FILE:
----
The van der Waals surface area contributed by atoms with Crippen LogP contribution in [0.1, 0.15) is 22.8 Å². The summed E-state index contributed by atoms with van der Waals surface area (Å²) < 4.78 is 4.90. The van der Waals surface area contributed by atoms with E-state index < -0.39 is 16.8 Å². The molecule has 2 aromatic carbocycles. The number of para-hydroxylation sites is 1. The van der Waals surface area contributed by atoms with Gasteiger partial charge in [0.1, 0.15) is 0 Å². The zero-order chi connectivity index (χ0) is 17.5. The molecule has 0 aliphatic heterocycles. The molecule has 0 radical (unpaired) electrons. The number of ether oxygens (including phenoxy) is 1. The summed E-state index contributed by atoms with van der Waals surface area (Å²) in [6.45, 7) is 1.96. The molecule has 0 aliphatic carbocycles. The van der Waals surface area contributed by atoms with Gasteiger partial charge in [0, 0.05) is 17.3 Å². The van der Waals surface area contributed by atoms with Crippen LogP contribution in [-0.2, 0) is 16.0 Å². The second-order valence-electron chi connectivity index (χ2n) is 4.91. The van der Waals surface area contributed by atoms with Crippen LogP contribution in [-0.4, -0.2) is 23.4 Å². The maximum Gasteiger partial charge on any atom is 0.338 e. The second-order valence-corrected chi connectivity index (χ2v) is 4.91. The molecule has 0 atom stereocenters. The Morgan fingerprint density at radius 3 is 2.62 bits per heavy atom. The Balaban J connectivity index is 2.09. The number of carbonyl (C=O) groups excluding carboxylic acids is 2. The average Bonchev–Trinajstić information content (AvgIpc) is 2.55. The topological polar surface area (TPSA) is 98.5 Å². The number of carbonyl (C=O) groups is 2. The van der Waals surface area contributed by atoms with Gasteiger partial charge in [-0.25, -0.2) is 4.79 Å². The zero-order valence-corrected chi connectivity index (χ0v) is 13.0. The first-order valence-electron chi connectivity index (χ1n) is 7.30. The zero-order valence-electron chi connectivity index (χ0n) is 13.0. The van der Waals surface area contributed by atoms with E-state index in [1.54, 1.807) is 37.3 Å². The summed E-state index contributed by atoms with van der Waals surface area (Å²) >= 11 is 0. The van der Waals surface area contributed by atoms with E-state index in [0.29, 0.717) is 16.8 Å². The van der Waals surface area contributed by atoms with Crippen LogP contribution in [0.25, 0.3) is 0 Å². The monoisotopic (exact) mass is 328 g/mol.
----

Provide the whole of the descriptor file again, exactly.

The van der Waals surface area contributed by atoms with Crippen LogP contribution in [0.1, 0.15) is 22.8 Å². The summed E-state index contributed by atoms with van der Waals surface area (Å²) < 4.78 is 4.90. The van der Waals surface area contributed by atoms with E-state index < -0.39 is 16.8 Å². The molecule has 2 aromatic carbocycles. The number of para-hydroxylation sites is 1. The van der Waals surface area contributed by atoms with Gasteiger partial charge in [0.1, 0.15) is 0 Å². The zero-order chi connectivity index (χ0) is 17.5. The molecule has 0 aliphatic heterocycles. The molecule has 0 radical (unpaired) electrons. The number of ether oxygens (including phenoxy) is 1. The summed E-state index contributed by atoms with van der Waals surface area (Å²) in [6.45, 7) is 1.96. The molecule has 0 aliphatic carbocycles. The van der Waals surface area contributed by atoms with Gasteiger partial charge in [0, 0.05) is 17.3 Å². The van der Waals surface area contributed by atoms with Crippen LogP contribution in [-0.2, 0) is 16.0 Å². The second-order valence-electron chi connectivity index (χ2n) is 4.91. The van der Waals surface area contributed by atoms with Crippen LogP contribution in [-0.4, -0.2) is 23.4 Å². The maximum Gasteiger partial charge on any atom is 0.338 e. The second-order valence-corrected chi connectivity index (χ2v) is 4.91. The molecule has 0 atom stereocenters. The Morgan fingerprint density at radius 3 is 2.62 bits per heavy atom. The Balaban J connectivity index is 2.09. The number of carbonyl (C=O) groups excluding carboxylic acids is 2. The average Bonchev–Trinajstić information content (AvgIpc) is 2.55. The topological polar surface area (TPSA) is 98.5 Å². The number of carbonyl (C=O) groups is 2. The van der Waals surface area contributed by atoms with Gasteiger partial charge in [-0.25, -0.2) is 4.79 Å². The zero-order valence-corrected chi connectivity index (χ0v) is 13.0. The first-order valence-electron chi connectivity index (χ1n) is 7.30. The zero-order valence-electron chi connectivity index (χ0n) is 13.0. The van der Waals surface area contributed by atoms with E-state index in [1.54, 1.807) is 37.3 Å². The summed E-state index contributed by atoms with van der Waals surface area (Å²) >= 11 is 0. The van der Waals surface area contributed by atoms with E-state index in [0.29, 0.717) is 16.8 Å². The van der Waals surface area contributed by atoms with Crippen LogP contribution in [0.25, 0.3) is 0 Å². The monoisotopic (exact) mass is 328 g/mol.